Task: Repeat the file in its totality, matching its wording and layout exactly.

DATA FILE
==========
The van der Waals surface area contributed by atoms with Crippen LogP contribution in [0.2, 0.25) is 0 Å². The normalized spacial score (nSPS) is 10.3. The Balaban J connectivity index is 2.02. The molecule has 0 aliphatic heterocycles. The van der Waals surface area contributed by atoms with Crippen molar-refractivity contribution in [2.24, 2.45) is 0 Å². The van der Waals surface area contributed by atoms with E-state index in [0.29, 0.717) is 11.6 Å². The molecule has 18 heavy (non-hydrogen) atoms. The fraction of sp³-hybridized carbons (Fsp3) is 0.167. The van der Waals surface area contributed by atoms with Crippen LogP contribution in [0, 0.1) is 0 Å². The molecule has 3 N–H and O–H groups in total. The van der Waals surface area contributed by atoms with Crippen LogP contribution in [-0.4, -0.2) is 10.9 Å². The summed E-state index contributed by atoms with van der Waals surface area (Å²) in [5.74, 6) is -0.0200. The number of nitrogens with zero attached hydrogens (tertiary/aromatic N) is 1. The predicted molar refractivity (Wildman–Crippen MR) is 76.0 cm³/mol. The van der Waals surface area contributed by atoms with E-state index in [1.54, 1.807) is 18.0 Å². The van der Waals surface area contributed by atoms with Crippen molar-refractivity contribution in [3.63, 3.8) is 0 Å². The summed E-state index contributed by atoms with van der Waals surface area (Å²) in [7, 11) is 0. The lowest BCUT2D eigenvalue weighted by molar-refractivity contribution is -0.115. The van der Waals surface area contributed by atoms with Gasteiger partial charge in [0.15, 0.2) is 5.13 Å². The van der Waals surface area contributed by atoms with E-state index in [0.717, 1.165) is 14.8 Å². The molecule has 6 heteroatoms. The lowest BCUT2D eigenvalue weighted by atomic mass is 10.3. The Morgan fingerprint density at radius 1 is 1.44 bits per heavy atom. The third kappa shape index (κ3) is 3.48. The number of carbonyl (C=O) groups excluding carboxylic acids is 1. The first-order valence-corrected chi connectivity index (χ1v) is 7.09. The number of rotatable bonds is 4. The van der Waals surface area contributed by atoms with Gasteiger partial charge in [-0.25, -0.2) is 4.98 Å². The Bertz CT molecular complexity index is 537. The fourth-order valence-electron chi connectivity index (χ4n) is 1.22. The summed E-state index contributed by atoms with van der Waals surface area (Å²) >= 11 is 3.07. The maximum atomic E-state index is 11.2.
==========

The van der Waals surface area contributed by atoms with Crippen LogP contribution in [0.2, 0.25) is 0 Å². The normalized spacial score (nSPS) is 10.3. The Balaban J connectivity index is 2.02. The molecule has 0 aliphatic heterocycles. The van der Waals surface area contributed by atoms with Crippen molar-refractivity contribution in [2.24, 2.45) is 0 Å². The van der Waals surface area contributed by atoms with E-state index in [0.29, 0.717) is 11.6 Å². The molecule has 18 heavy (non-hydrogen) atoms. The fraction of sp³-hybridized carbons (Fsp3) is 0.167. The van der Waals surface area contributed by atoms with Crippen LogP contribution in [0, 0.1) is 0 Å². The molecule has 3 N–H and O–H groups in total. The van der Waals surface area contributed by atoms with Crippen LogP contribution in [-0.4, -0.2) is 10.9 Å². The summed E-state index contributed by atoms with van der Waals surface area (Å²) in [5.74, 6) is -0.0200. The number of nitrogens with zero attached hydrogens (tertiary/aromatic N) is 1. The predicted molar refractivity (Wildman–Crippen MR) is 76.0 cm³/mol. The van der Waals surface area contributed by atoms with E-state index in [1.54, 1.807) is 18.0 Å². The van der Waals surface area contributed by atoms with Crippen molar-refractivity contribution in [3.63, 3.8) is 0 Å². The summed E-state index contributed by atoms with van der Waals surface area (Å²) in [7, 11) is 0. The lowest BCUT2D eigenvalue weighted by molar-refractivity contribution is -0.115. The van der Waals surface area contributed by atoms with Gasteiger partial charge in [0.15, 0.2) is 5.13 Å². The van der Waals surface area contributed by atoms with E-state index in [0.717, 1.165) is 14.8 Å². The molecule has 6 heteroatoms. The lowest BCUT2D eigenvalue weighted by atomic mass is 10.3. The Morgan fingerprint density at radius 1 is 1.44 bits per heavy atom. The third kappa shape index (κ3) is 3.48. The number of carbonyl (C=O) groups excluding carboxylic acids is 1. The first-order valence-corrected chi connectivity index (χ1v) is 7.09. The number of rotatable bonds is 4. The van der Waals surface area contributed by atoms with Gasteiger partial charge in [-0.25, -0.2) is 4.98 Å². The Bertz CT molecular complexity index is 537. The fourth-order valence-electron chi connectivity index (χ4n) is 1.22. The summed E-state index contributed by atoms with van der Waals surface area (Å²) >= 11 is 3.07. The maximum atomic E-state index is 11.2.